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Stephen Curry gives honest answer on state of the Warriors


OAKLAND — The Warriors’ season has been one winding roller coaster with enough storylines to amuse us until the real season starts. There has been speculation about Kevin Durant’s future, followed by his impassioned plea to silence all of it. There have been statement wins followed with confounding losses, like the one Sunday night.

Early last week, the Warriors called a team meeting. They had lost five of their last nine, and it seemed to be the right time for an open discussion. They talked about their goals for the rest of the season. They emphasized accountability. They preached the importance of playing with more energy and practicing the positive habits that would transition into the playoffs.

The next game they played, the Warriors drubbed the visiting Denver Nuggets by 17 points to reclaim sole possession of first place in the Western Conference. It seemed Golden State had turned the page as the team began its playoff preparation. But two days later, the Warriors lost to the lowly Phoenix Suns, 115-111, for the first time in the teams’ last 19 matchups.

After the game, a frustrated Durant walked through the hallway to the Warriors locker room, imploring his team to start playing championship basketball. Twenty minutes later, Klay Thompson, unprompted, called out the Oracle Arena crowd for its lack of energy.

These circumstances have created a weird, seemingly testy vibe among the Warriors. Yet Stephen Curry, always a calming presence, views the ups and downs with the long-term in mind. If you want to know the state of the Warriors, talk to Curry, the team’s mood ring.

“I mean, let’s not forget last year,” Curry said postgame. “It was way worse than this. Way worse than this. Some injuries and things like that, and I think we have pretty much everyone healthy. We have talked about things we need to get better at going into the playoffs and just haven’t done it.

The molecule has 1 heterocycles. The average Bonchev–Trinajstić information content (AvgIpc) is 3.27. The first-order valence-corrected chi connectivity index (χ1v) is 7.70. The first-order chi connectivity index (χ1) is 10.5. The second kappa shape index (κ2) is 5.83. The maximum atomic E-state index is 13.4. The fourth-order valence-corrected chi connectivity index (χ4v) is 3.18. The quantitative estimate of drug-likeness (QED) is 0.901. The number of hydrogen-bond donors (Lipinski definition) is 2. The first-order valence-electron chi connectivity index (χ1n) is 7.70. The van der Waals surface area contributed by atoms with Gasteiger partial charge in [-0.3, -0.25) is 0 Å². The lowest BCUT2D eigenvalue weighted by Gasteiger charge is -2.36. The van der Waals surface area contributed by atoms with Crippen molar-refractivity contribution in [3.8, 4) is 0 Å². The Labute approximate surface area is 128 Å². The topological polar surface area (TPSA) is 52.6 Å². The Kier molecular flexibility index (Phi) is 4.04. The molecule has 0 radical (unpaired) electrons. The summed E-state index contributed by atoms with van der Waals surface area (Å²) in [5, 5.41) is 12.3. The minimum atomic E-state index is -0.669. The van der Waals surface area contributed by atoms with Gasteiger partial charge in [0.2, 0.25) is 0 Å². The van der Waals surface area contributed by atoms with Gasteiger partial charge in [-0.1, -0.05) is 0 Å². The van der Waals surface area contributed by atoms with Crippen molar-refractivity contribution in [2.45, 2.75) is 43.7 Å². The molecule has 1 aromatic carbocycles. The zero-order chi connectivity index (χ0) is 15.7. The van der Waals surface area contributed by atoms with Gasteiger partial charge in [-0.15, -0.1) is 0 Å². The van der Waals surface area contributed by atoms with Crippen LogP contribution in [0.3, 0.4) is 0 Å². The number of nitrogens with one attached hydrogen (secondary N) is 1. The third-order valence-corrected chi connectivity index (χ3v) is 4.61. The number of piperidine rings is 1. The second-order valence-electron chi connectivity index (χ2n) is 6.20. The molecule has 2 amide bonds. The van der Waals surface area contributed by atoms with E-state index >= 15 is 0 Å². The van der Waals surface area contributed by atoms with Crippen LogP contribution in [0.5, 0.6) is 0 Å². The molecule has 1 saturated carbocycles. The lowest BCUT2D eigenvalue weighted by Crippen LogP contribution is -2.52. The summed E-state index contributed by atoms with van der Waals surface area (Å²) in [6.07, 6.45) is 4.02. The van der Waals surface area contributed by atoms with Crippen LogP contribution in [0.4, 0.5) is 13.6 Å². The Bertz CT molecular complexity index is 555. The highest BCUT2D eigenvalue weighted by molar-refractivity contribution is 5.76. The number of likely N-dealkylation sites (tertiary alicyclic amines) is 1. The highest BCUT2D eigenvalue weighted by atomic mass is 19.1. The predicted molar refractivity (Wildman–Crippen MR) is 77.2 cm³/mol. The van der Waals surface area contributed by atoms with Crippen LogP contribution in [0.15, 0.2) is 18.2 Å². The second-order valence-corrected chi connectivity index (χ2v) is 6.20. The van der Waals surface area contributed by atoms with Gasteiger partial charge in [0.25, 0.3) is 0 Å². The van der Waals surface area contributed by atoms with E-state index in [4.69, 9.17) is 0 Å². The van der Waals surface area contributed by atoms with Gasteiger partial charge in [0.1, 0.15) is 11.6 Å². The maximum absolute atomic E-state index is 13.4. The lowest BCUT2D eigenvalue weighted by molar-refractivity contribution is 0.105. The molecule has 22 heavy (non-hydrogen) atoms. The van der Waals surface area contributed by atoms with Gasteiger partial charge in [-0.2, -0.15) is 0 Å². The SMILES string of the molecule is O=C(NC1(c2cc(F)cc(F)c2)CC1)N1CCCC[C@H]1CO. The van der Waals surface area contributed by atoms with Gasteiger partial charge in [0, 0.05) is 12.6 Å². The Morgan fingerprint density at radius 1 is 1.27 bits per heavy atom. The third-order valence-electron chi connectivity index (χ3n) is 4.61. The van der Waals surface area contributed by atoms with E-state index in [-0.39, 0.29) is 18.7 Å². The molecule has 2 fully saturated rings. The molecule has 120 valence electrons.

“It’s an uncomfortable feeling, which I think we like right now. It’s not all just coasting. We are getting challenged. We are getting teams’ best shots. Our weaknesses are pretty glaring in terms of defensively and how we started games. We can talk about it, and I can keep saying it: we understand what we need to do to get better. I like this situation a lot better than last year.”

Last year, the Warriors overcame injuries to just about all of their star players in the final month of the season. Curry missed the entire first round of the playoffs and the first game of the second round. These were legitimate worries that potentially hindered the Warriors from repeating as NBA champions. This year’s challenges are much different, whether integrating DeMarcus Cousins or finding more consistency defensively.

Curry keeps all of these factors in mind. He maintains a macro perspective throughout the season’s nadirs and finds the silver linings within them. While he and his teammates occasionally trivialize regular season games and play down to the lowest of competition, Curry is quick to point out what many outsiders tend to question: that the Warriors care at this time of year.

“We’re champions,” Curry said. “Like, we got to keep the right perspective about where we are. We aren’t going to win a championship right now in March. The fact that we aren’t happy with how we are playing, we care about that, which is why you walk into the locker room and the vibe was the way it was. We hold ourselves to a higher standard, and when we don’t get there and don’t play that way, it’s not a good feeling.

“It’s not like we just walk off the court and, be like, ‘Oh well, next game.’ That’s not us, even though the results haven’t been what we wanted. We understand what it takes to win a championship when we get there in the playoffs. That’s what we live for. But right now, this uncomfortable feeling should be good for us to figure out a way to get out of it and keep plugging away.”

 

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